Saturday, 31 May 2014

SIBO Update

It’s been about a month since I finished my SIBO meds - to recap I was taking a Rifaximin + Metronidazole combo three times a day for two weeks. In the lead up to the meds I adopted low FODMAPS on top of the strict paleo I have been doing. Before and during treatment I was eating autoimmune paleo protocol but as I mentioned in my last blog post, I did have a few cheats during treatment (I have provided plenty of links throughout my blog on these particular ways of eating and dietary modifications if you require more info).

After I finished my round of meds I realised that starches don’t agree with me, sweet potato and parsnip had to go (bloated and fatigued soon after eating). I’m still ok with carrots and pumpkin thankfully! I figured these things out doing an eliminate and challenge process as outlined in my favourite book by Aglaee Jacobs, Digestive Health with Real Food. Chris Kresser also touches on it in his book, Personal Paleo Code (there are other sources but these are my favourite two). So I've kinda ended up at the specific carbohydrate diet by default, which turned me towards SCD Lifestyle eBook which provided some more information and insight as to why I wasn’t tolerating many foods well and gave me more knowledge on how/when to introduce foods.

Food

Currently this is what my safe food zone looks like (the guys over at SCD Lifestyle explain what this is in their book in more detail). Keep in mind it’s very different for everyone.

Safe foods, as far as I can tell, I can tolerate:
Meat - chicken, fish, beef, lamb, turkey (pork is not listed as I simply don’t like it)
Oils - Coconut, Olive, Infused Olive, Macadamia nut (in small doses) and occasionally red palm oil
Vegetables - Carrot, pumpkin, zucchini, spinach, silverbeet, summer squash
Fruit - Coconut water, kiwifruit, oranges, lemons, lime
Misc - Coconut cream (1/3 of a tin), gelatine, herbs (fresh and dried), salt

Pretty much what you read is what I eat. In the coming weeks I will be trialling: broccoli, green beans, butternut squash, bok choy, blueberries, eggs and ghee; trying one food at a time for three days and introducing the next food if I have no symptoms. If I do have symptoms, waiting till they ease before trying another food.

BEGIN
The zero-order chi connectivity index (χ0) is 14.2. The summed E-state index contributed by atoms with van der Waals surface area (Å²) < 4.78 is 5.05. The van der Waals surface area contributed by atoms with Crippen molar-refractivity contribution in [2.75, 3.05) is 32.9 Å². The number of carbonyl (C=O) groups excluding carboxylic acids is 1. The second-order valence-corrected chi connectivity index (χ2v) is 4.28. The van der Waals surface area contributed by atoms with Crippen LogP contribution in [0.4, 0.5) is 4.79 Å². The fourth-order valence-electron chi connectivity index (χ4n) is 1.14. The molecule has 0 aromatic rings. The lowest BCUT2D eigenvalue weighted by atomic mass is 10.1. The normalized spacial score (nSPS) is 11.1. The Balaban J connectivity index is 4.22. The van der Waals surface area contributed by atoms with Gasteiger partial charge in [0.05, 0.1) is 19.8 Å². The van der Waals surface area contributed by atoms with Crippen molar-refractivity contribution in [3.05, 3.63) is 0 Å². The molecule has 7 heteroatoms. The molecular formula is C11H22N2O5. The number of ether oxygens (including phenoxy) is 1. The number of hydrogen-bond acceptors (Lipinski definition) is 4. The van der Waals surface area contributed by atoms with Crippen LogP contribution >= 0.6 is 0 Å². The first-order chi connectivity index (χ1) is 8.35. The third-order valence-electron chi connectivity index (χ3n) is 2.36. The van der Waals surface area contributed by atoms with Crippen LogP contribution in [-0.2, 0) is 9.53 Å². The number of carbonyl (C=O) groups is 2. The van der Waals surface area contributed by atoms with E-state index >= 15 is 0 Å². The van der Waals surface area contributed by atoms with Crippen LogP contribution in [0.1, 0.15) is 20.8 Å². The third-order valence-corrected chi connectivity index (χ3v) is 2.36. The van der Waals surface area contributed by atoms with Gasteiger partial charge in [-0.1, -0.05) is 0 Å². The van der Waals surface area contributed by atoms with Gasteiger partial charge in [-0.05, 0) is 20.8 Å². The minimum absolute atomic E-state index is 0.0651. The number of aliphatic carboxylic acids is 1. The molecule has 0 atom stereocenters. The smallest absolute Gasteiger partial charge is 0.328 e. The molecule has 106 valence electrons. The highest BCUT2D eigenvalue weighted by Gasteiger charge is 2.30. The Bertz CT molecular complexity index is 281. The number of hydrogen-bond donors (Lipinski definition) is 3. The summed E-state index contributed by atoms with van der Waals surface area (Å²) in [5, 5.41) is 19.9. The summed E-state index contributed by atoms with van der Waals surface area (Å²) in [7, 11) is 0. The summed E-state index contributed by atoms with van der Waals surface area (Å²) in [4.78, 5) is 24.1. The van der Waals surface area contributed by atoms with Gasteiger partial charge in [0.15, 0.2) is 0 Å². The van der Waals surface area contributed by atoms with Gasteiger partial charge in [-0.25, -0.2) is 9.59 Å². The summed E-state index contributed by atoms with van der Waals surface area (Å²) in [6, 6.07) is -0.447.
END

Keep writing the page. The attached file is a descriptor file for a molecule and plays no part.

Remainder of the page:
Supplements

I’m currently taking:
Digestive Support: Digestzymes by Designs for Health, Prescript Assist probiotic, L-Glutamine
MTHFR: My Doctor had special day and night multi made up for me with vitamins and minerals to support detoxification as well as types of folate and B12 my body could utilise.
Bowel Function: Magnesium Glycinate by Designs for Health, low dose compounded erythromycin (a follow up from the SIBO meds to prevent reinfection).
I've introduced these one at a time. In the coming weeks I want to try lauricidin (derived from coconut oil and helps busts biofilm in the gut), will add in saccharomyces boulardii (a probiotic yeast) and I will also add probiotic foods such as homemade coconut yogurt and sauerkraut. 

Symptoms

Fatigue, bloating, constipation and gut pains are gone (probably a lot to do with the strict diet as well), I still get nausea but it’s less frequent and not as random as it was. Cravings have decreased, the first week was the hardest. I get tired still but not the deep fatigue I used to get. I still struggle with acne and depression and am trying to pinpoint triggers for these (stress and chocolate being two of them, lack of sleep being another, not enough time outside also contributes). Unfortunately I did have a major flare in my skin after the meds, which upset me as I had read that after treating SIBO roughly 92% of people notice better skin. I've read a few stories of people having a hard time with symptoms after a course of  Metronidazole, as it's known to be particularly potent at killing good bacteria as well (and the cheats I had probably didn't help). 

My muscle and joint pain has decreased and while I still have brain fog its nowhere near as frustrating as it was. I still have a hard lump in the right side of my tummy that I believe is due to the blastocystis that I’m still working on eradicating (more info on that in previous posts and more coming up).

Take home points:
  • Have a strict protocol when coming off antibiotics (medical or herbal) to prevent reinfection
  • Don’t expect all your symptoms to go away straight away
  • Address dysbosis and leaky gut
  • Add in lifestyle factors like sleep, fresh air, social time and joy
  • Hot baths, meditation and journal writing help a lot
  • Keep a food diary/symptom tracker
  • Be patient, it took you awhile to get sick so it will take awhile to get well
  • Reach out to others who are going through the journey, forums and Facebook groups can be a good tool
  • Move, gently, daily
  • Prepare for set backs
  • And when you start feeling better, you might want to re-read this to prevent sabotaging yourself: The Glass Wall Mistake

Saturday, 17 May 2014

Treating SIBO

AKA Bugs be gone!

I won’t go too much into what SIBO (small intestinal bacteria overgrowth) is in this post as I’ve covered it a few times before, main one being HEREI’ve also shared THIS LINK from the guys at SCD Lifestyle which has a great video and audio to explain it further. If you want the brief overview, Aglaee Jacob has a great blog post HERE.

Choosing which way to go